If you have ever read my blog or seen my posts on Twitter or Instagram, you will know that I am a huge fan of Trinity Laban Conservatoire of Music and Dance, and their Faculty of Dance at the Laban Building in Creekside, Deptford. This is where I take my daughter to contemporary kids’ classes on a Saturday. The waiting list for kids’ classes is over 2 years long, so you can tell that the teaching is highly regarded, even from the youngest of ages. This year Trinity Laban is top of the Guardian’s University league table for drama and dance for the fourth year running. Importantly for me, as a place to hang out during my daughter’s class, it is nothing but a pleasure.
It is a wonderful building, whose design inside and outside is stunning. Every Saturday, winter or summer, the sun seems to shine, and I cannot stop myself from repeatedly snapping photographs of the kids playing on the hills surrounding the building. The Swiss architects Herzog & de Meuron designed the building in 1997; the visual artist Michael Craig-Martin collaborated with them to create the exterior design in semi-transparent polycarbonate in hues of lime, turquoise and magenta. Many of the walls inside are in the same colours. No wonder I feel a special connection to this place, full of these ‘Hatty colours’. By night, from the outside, you can partially see what’s happening inside the studios, and the building practically glows along the creek.
As you can imagine, when I was offered the chance to take part in an adults’ street dance class in return for writing about the experience, it was difficult to turn it down. Me actually enter a studio and not just to retrieve Lydia?! Yes please! Of course, I am no dancer. It is probably the main thing I wish I could do, naturally, and on a dancefloor I love to dance about, being a part-time DJ who loves music and whose main aim in life is to get others to feel free and loosen up and not care how they look when kicking up their heels to my music. But I am stiff, restricted, inhibited, and basically all those characteristic British traits which make me a not quite natural dancer. So of course I said yes, with just a bit of trepidation.
I was very excited to arrive at my class. There was a mixture of students (all female) and from the introductions it was clear that many of them had studied dance before. Most of them were younger than me too (only by twenty years or so) but there was at least one other mum who was not fresh out of dance school.
The street dance class is new to Trinity Laban this term. The teacher Laura is lovely, full of enthusiasm and passion for dance, keen to get us to relax and socialise amongst ourselves and to really enjoy the dancing and the course in general. You commit to paying for a half term at a time, so at the first class of the term which I attended you could see that Laura planned to encourage us to get to know each other, as well as progressing with the moves and the routines. The warm ups were all ‘ice-breakers’ to get us to speak to each other, as well as for limbering up muscles and getting physically warmer. They were fun and involved actually talking to each other! If one were to do a whole six week half term, of 90 minute classes, it would be a great way to get to know the others quite well. This is without mentioning the fitness benefits.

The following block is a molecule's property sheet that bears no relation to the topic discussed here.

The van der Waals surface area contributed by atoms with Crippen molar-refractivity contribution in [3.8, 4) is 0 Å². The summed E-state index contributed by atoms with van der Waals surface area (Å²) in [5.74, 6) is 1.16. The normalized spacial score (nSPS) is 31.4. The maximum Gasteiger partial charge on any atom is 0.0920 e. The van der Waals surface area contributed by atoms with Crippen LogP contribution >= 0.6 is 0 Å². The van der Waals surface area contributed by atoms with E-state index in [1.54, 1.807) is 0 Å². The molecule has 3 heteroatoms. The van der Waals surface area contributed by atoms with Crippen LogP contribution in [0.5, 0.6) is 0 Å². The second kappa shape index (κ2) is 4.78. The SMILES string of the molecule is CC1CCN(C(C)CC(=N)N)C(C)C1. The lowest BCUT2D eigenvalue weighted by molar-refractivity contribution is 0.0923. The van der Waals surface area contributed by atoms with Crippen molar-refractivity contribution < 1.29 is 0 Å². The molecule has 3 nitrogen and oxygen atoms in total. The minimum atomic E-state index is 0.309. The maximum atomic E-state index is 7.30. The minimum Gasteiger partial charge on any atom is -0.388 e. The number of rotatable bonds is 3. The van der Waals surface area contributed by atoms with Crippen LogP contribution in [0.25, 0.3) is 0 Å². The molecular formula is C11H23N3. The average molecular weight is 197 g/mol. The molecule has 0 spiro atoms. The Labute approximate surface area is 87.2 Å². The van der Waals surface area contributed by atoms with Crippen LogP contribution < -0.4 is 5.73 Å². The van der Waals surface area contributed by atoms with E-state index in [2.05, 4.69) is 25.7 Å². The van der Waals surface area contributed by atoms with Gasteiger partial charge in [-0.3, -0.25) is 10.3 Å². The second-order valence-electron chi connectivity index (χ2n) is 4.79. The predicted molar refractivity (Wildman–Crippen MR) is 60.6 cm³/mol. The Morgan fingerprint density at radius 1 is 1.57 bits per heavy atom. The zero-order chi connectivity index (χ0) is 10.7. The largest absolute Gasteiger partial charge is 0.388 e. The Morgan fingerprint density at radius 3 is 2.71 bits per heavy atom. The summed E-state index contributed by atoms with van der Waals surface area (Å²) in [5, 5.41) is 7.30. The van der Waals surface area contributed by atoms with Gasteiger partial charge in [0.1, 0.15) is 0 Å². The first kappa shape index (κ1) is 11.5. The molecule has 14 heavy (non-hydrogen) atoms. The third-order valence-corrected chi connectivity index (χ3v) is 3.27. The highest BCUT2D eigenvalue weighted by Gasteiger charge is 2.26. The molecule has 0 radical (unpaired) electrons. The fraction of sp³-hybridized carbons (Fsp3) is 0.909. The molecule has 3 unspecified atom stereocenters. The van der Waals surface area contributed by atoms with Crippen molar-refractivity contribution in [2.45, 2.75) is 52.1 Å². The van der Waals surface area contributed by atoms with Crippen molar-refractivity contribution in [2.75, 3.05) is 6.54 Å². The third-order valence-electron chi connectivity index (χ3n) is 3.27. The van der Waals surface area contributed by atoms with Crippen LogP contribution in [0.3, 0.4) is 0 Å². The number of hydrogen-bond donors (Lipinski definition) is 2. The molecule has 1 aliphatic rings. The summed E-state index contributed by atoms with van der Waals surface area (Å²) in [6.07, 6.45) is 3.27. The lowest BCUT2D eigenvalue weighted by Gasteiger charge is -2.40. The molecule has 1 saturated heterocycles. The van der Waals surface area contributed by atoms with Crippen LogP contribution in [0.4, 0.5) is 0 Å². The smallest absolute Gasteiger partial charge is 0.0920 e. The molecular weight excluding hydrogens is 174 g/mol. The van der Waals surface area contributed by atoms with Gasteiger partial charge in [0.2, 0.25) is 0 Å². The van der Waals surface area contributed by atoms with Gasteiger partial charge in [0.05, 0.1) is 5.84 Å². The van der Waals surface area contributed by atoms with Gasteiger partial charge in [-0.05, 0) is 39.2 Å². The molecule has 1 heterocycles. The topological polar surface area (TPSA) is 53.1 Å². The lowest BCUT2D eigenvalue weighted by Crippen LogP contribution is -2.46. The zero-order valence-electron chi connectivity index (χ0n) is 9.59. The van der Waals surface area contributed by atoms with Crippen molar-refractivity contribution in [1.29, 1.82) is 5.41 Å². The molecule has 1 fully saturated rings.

Laura started to build up some moves with us. The class is intended for beginners so she starts slowly, and she does ask you to stop her if you’re not getting something. It is slightly intimidating to be the only one to put up your hand to go slower (yup, I had to do that) but Laura is totally patient and wants everyone to keep up. I enjoyed learning the steps the most; you find that on their own they are dead simple and you can do them – it’s just when it comes to putting them together to music (really fast!) that I started to come undone.
The challenge began when we starting linking the moves into a routine. I could start right and end up facing the right way, I could do lots of the steps, but I couldn’t do all of them, and definitely not at that speed. I didn’t have time to see myself in the mirror, I was just trying to avoid tripping over my own feet whilst copying the person next to me. I came to the conclusion that street dance was not for me.
I liked it when Laura gave some background to what we were doing, talking about the history, the attitude, the music. I would have loved to have sat in a lecture hall, watching some film and music clips and learning about the dance, fashion and social history of hip hop whilst watching real dancers do the moves. Ultimately that would be a street dance class more suited to my abilities.
Despite this, I can assure you that the street dance class is a brilliant, fun way to learn some funky moves from your favourite music videos. The teaching is friendly and relaxed and I can guarantee that you will tone up parts you didn’t know you had.
You can find out more about the Adult Classes at Trinity Laban Conservatoire of Music and Dance here. Street dance classes take place on Thursday evenings at 18.45h and the next half term course begins again on 26 February.
Hatty specialises in using social media networks for marketing. She likes to write, tweet and photograph things, particularly when they are lime, turquoise and magenta. She loves music, dance, all things arts and culture and engaging with the community through voluntary work such as the New Cross and Deptford Free Film Festival. Hatty has an alter ego, Mental Floss, who DJs locally and mostly on vinyl. She is passionate about south east London and regularly posts about it in her blog hattydaze.
All photos by Hatty